Clinical Research Papers:

Effect of nodal status on clinical outcomes of triple-negative breast cancer: a population-based study using the SEER 18 database

Xiao-Xiao Wang, Yi-Zhou Jiang, Jun-Jing Li, Chuan-Gui Song _ and Zhi-Ming Shao

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Oncotarget. 2016; 7:46636-46645. https://doi.org/10.18632/oncotarget.9432

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Xiao-Xiao Wang1,*, Yi-Zhou Jiang2,*, Jun-Jing Li1,*, Chuan-Gui Song1, Zhi-Ming Shao2

1Department of Breast Surgery, Affiliated Union Hospital, Fujian Medical University, Fuzhou, China

2Department of Breast Surgery, Key Laboratory of Breast Cancer, Fudan University Shanghai Cancer Center, Shanghai Medical College, Fudan University, Shanghai, China

*These authors have contributed equally to this work

Correspondence to:

Chuan-Gui Song, e-mail: [email protected]

Yi-Zhou Jiang, e-mail: [email protected]

Keywords: nodal status, tumor size, triple-negative breast cancer, breast cancer-specific survival, overall survival

Received: March 23, 2016     Accepted: April 27, 2016     Published: May 18, 2016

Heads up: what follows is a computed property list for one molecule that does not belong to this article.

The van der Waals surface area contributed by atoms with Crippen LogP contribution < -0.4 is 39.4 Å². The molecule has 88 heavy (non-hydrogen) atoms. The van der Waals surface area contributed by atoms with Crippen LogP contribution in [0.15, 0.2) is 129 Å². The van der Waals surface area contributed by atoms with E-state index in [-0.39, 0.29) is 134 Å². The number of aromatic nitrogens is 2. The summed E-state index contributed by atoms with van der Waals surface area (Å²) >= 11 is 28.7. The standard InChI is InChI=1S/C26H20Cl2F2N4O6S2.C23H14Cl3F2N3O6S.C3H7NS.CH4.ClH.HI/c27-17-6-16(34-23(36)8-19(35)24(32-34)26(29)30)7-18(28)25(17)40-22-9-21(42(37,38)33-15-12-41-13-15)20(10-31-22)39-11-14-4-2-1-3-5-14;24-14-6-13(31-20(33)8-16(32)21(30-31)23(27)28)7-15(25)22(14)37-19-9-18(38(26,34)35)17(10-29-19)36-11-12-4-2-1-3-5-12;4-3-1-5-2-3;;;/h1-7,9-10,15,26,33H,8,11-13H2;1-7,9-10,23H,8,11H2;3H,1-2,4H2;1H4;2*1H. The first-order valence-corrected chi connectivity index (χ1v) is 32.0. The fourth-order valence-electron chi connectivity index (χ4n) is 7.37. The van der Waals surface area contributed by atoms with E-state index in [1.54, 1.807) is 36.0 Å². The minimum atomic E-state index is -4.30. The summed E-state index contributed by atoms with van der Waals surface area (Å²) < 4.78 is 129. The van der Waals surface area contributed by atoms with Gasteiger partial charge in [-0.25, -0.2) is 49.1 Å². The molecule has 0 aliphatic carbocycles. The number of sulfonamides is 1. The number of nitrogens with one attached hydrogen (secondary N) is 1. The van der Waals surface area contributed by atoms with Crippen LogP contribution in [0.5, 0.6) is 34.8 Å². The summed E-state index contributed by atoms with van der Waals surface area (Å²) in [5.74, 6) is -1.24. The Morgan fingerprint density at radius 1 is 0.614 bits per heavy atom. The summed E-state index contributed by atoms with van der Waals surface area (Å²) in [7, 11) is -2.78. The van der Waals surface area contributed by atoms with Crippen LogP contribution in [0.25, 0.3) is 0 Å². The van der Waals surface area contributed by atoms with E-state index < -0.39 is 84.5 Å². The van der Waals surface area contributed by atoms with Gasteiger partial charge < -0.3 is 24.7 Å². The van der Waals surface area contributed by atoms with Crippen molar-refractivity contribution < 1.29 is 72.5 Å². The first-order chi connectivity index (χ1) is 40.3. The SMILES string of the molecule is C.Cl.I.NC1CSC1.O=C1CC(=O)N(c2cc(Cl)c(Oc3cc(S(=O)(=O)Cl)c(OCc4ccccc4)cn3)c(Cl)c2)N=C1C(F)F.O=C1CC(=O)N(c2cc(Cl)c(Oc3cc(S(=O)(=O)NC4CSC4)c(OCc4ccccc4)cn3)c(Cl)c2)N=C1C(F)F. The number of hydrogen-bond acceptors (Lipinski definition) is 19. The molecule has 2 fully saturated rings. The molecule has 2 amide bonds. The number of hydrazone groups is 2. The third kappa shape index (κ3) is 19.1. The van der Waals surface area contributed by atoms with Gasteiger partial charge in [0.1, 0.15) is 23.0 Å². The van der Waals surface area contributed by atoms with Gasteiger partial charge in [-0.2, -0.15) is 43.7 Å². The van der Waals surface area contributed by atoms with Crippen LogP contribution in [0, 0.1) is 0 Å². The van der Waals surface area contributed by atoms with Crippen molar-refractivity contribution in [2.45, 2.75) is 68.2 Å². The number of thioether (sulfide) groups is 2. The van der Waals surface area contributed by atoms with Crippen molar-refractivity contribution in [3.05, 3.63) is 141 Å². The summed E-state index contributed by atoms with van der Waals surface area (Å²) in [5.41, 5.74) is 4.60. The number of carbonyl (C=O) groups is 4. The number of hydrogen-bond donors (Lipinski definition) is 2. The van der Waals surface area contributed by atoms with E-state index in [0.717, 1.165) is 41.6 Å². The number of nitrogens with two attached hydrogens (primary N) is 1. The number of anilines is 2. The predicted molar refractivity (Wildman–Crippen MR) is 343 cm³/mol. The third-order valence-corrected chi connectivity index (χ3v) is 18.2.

Triple-negative breast cancer (TNBC) is an aggressive malignancy with a poor prognosis. Data from the Surveillance, Epidemiology and End Results database (2010–2012) were used to identify 10,771 patients with TNBC, and we assessed the effects of lymph node (LN) status on breast cancer-specific survival (BCSS) and overall survival (OS). In our study, a Kaplan-Meier plot showed that LN-negative patients (N0) had better survival outcomes than LN-positive patients and that patients with ≥10 positive LNs (N3) exhibited the worst survival outcomes regardless of tumor size. A pairwise comparison showed no difference in survival outcomes among each group stratified by tumor size. Further, for LN-positive patients with a tumor size ≤2 cm (T1) or >5 cm (T3), there were similar outcomes between patients with one to three LNs (N1) and those with four to nine LNs (N2), whereas N1 patients experienced significantly better survival outcomes than N3 patients (P<0.001). Therefore, ten metastatic lymph nodes was the cut-off value for poor prognosis. Nevertheless, for patients with a tumor size of 2-5 cm (T2), the extent of LN involvement contributed prognostic value to OS but not BCSS. In summary, we found that nodal status and tumor size exhibited distinct interaction patterns for predicting the outcomes of TNBC. These results provide deeper insight into the prognostic value of nodal status in TNBC.

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